This week we answer a pretty common CoMo question: what's with all the roundabouts in Columbia?
There are 21 roundabouts in Columbia. For a lot of Columbia drivers, roundabouts are weird and unfamiliar. But is it unusual? We discovered it's not. Columbia is a growing town with a lot of construction, so that's one reason why you'll see a lot of them. But believe it or not, roundabouts are the big new thing in traffic engineering. They're popping up in a lot of other cities, too, and they're poised to become extremely common.
The history of roundabouts is more interesting than you think. It started in the early 1900s--essentially the very beginning of traffic. Automobiles were still sharing the road with horses then, but the need for streets built specifically for cars was a growing concern. One William Phelps Eno designed a lot of our early road infrastructure like the stop sign, the cross walk, the taxi stand and the traffic circle. He built Columbus Circle in New York, a pretty famous intersection as far as intersections go.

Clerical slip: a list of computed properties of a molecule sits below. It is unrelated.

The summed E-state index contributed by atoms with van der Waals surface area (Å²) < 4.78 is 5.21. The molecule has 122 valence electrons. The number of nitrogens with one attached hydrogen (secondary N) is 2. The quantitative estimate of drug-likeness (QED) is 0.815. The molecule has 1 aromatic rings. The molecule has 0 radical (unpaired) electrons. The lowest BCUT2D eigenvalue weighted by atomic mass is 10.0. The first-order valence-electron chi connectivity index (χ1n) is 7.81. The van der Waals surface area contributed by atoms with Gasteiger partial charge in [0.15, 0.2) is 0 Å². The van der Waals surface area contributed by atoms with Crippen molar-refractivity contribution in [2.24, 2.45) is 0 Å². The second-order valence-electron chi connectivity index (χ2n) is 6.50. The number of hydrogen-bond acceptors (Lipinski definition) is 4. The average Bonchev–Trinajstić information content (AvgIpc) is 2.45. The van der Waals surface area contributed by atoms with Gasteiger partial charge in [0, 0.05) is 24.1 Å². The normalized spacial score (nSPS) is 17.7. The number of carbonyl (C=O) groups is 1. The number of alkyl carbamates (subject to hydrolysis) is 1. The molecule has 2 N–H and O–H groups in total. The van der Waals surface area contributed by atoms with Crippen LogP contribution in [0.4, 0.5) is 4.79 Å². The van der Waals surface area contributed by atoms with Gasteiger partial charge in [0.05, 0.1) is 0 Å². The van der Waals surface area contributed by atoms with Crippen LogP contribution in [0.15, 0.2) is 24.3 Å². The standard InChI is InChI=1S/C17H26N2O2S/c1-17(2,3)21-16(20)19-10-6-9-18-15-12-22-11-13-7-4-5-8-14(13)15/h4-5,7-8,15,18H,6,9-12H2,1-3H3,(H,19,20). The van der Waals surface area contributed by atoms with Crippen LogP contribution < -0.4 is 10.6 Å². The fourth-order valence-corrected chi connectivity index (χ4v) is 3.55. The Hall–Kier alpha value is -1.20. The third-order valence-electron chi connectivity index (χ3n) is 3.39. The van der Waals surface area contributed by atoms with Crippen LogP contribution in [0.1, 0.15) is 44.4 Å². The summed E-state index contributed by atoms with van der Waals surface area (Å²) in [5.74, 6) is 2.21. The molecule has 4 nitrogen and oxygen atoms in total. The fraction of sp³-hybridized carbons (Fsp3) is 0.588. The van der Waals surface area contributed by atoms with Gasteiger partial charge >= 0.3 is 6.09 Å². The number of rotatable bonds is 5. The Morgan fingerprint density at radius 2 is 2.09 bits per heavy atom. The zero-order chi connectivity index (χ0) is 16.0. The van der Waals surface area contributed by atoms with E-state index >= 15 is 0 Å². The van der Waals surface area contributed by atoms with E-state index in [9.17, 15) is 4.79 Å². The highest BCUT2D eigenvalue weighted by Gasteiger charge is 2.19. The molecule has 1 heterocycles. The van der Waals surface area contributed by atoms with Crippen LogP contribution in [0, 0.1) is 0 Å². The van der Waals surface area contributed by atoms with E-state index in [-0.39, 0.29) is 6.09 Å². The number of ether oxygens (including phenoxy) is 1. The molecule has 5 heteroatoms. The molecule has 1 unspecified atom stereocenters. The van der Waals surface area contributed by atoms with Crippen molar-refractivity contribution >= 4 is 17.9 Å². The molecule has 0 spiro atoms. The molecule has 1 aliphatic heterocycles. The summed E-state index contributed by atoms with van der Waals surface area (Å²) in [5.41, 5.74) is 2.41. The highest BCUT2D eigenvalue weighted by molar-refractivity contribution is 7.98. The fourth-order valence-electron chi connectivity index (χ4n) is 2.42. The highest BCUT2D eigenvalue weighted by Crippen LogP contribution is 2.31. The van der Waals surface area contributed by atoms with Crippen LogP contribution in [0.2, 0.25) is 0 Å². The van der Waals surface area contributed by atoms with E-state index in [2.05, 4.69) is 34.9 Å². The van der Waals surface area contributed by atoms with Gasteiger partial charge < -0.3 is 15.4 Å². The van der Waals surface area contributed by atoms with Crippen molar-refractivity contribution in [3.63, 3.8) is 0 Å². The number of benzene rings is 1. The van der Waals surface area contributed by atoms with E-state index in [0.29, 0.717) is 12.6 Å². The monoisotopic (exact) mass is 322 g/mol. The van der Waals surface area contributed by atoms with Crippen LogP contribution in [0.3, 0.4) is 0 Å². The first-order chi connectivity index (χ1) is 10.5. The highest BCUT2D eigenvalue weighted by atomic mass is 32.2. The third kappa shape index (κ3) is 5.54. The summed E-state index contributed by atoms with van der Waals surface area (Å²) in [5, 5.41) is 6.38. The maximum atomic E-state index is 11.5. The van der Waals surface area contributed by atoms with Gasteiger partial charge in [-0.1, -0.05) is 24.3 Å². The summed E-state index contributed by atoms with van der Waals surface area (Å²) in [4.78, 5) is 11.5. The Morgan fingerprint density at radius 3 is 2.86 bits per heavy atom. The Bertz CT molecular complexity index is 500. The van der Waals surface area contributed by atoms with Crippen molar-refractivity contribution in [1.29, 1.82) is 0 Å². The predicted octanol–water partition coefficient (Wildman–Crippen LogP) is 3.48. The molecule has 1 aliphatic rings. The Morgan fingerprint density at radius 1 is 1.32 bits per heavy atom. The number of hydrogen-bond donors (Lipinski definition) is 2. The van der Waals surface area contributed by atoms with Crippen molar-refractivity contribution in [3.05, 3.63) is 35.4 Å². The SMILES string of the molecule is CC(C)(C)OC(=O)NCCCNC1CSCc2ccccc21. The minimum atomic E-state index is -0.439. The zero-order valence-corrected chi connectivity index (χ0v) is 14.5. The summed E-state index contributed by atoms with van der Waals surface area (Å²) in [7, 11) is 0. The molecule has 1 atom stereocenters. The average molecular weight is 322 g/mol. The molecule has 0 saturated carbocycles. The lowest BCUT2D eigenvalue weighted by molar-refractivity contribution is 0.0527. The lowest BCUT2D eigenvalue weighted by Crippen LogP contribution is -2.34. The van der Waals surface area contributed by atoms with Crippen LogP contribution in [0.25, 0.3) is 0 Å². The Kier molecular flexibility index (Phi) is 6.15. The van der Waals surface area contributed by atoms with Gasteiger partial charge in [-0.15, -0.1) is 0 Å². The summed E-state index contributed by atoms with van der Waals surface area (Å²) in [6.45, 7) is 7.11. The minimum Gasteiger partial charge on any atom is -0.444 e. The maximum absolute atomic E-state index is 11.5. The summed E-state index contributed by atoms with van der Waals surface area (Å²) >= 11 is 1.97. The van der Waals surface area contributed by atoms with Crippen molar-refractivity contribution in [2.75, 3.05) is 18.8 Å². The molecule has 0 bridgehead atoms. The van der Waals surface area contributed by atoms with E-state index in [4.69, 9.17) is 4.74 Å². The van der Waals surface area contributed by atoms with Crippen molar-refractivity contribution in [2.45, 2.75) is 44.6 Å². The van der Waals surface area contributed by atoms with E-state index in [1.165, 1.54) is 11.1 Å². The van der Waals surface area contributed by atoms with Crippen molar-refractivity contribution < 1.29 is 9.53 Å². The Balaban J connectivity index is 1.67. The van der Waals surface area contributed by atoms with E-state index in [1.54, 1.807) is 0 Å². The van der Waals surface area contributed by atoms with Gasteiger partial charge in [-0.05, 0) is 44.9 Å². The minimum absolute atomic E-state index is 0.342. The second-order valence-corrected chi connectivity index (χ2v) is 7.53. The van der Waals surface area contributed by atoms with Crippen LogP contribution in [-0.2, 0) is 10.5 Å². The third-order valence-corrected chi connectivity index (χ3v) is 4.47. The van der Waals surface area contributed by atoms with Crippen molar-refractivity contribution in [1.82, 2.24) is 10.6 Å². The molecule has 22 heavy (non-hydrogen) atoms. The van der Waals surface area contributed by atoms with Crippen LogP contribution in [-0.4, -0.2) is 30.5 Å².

The "traffic circle" at this time was a different beast compared to the modern roundabout. The traffic circle was big, fast, and confusing. Sometimes entering traffic had the right of way, meaning cars would zip into the circle without yielding. There were a lot of accidents and eventually we gave it up. By the 1950s, a lot of existing traffic circles got stop signs and lights to reduce crashes. Building new traffic circles was pretty much off the table.
But our friends in the UK continued to build these things and eventually settled on a new and improved design. By 1975, they had designed what we now call the modern roundabout. These had two main differences: First, instead of approaching the circle head on, a divider would steer you to the right before you enter the circle. Second, there's a yield sign instead of a stop sign or a light. These sound like really small changes, but they made all the difference. Research has shown that they almost completely eliminate "t-bone" collisions--the kind where an oncoming car runs directly into your side. That's pretty much the most dangerous way to get hit. Compared to a stop with signals, roundabouts have 78% fewer accidents that involve injuries or death.
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